On 2-- Silly distinction. So government needs to guarantee insurance coverage for homeowners? (Or do you want to claim that government has less interest in promoting home ownership than they do promoting people's health?)

Also, you haven't opted out homeownership-- you're 25 years old, plus or minus 3 years or so. Grow up a little, make a little money for a down payment, have a family-- if you're still renting, we'll then call it "opt out." Until that point, you haven't reach a point in life where you've really opted out anymore than a teenager.

Posted by: wisewon | Jun 23, 2007 8:27:04 PM

Ron--

As I just said-- all of your points make sense-- none of them were stated in the original post-- they were in Neil's comments.

So not a good post.

Posted by: wisewon | Jun 23, 2007 8:28:32 PM

Werewolf,

Your post is thoroughly confused. You are conflating the issues of funding (public or private) and coverage (partial or universal). Universal coverage can be provided under either type of funding. So even if your argument for universal coverage were valid, it would not mean that the funding must be provided by the government.

But your argument isn't valid anyway. There are many kinds of "sudden catastrophe" that people can suffer, not just a catastrophic medical problem, that could put them into serious debt. Their house could burn down. They could lose their job. Their husband could die or abandon them. They could become permanently and seriously disabled. We don't provide a government-run insurance system to protect people from the costs of these catastrophes. So why should we provide a government-run insurance system to protect people from the costs of a medical catastrophe?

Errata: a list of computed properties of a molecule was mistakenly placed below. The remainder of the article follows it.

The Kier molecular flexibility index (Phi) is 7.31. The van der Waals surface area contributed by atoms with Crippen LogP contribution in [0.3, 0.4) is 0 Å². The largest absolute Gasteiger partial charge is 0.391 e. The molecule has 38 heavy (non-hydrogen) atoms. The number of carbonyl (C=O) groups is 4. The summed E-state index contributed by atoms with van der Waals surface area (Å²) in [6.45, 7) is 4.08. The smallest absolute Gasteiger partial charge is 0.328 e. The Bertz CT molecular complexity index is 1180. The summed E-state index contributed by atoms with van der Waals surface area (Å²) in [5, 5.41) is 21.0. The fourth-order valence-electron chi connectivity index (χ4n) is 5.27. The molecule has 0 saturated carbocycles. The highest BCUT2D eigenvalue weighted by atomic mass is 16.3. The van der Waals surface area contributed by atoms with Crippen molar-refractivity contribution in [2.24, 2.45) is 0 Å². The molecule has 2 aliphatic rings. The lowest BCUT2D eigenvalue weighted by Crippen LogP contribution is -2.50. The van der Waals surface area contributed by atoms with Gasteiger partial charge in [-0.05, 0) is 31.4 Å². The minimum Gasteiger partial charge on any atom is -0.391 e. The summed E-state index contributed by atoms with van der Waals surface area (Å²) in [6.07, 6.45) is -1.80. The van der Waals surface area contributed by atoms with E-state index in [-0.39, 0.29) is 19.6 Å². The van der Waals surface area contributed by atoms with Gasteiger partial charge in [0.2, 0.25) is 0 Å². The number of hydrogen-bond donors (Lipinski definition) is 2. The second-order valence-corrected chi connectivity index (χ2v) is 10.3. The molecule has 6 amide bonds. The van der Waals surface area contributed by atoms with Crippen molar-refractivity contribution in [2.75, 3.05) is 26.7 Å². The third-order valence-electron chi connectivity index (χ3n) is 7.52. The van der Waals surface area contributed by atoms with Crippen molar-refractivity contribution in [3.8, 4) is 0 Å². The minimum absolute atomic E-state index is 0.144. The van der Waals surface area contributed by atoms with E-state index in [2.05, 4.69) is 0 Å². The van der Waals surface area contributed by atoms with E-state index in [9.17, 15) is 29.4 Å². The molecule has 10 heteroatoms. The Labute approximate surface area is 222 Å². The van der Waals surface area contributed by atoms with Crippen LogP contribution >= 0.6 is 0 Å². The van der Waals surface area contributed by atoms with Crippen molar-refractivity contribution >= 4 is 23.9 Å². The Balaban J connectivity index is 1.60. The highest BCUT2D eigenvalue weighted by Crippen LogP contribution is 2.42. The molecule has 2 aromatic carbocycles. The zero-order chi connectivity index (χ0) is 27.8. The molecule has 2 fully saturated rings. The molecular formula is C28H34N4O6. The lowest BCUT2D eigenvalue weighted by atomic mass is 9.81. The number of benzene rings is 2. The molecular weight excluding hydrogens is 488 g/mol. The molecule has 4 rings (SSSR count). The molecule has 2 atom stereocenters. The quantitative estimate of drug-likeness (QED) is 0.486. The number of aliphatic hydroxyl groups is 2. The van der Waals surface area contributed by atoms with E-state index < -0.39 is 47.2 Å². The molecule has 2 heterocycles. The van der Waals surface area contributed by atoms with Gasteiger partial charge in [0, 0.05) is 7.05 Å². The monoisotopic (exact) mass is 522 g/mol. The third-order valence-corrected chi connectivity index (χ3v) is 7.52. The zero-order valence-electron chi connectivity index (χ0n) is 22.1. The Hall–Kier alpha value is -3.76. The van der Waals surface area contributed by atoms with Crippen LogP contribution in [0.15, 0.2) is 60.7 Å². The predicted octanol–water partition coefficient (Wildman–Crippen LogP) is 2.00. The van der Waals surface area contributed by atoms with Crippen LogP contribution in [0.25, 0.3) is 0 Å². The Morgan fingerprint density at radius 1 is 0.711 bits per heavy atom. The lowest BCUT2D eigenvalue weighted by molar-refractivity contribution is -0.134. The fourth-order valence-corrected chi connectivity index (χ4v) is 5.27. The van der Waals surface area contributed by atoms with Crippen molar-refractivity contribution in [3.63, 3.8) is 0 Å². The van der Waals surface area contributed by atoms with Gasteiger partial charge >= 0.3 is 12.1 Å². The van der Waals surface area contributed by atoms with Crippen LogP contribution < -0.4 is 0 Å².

Posted by: JasonR | Jun 23, 2007 8:34:45 PM

Werewolf,

1. Even if they can get care, the insurance keeps them from going bankrupt.

Nonsense. Are you seriously under the impression that people in countries with "universal health care" never go bankrupt due to medical catastrophes? Of course they do. At most, universal coverage might reduce the rate of medically-related bankruptcy, but it most definitely would not eliminate the problem. When a medical problem causes someone to become bankrupt, the most common reason is loss of income resulting from the illness. They have to take time off work, or they lose their job. This can cause them to go into debt to cover ordinary living expenses, especially if their financial situation was precarious even before they got sick. Medical bills may contribute to the debt, but they are rarely the biggest factor.

Posted by: JasonR | Jun 23, 2007 8:43:00 PM

However, what about preventing the catastrophe? Often catastrophes are caused by lack of preventative care, and lack of routine care of chronic diseases. Those without insurance lack access to these.

Not true. Everyone has the right to free or nominally-priced primary health care services, which includes preventive care and routine care for chronic diseases, at the hundreds of Community Health Centers funded by the Bureau of Primary Health Care. In addition, there are other sources of primary care for the indigent and uninsured provided by state and local governments and by private hospitals and health centers. Also, a large proportion of the people who are eligible for Medicaid are not enrolled. This suggests that the problem is less one of "access" to health care services than of persuading poor and uninsured people to make better use of the services that are already available to them.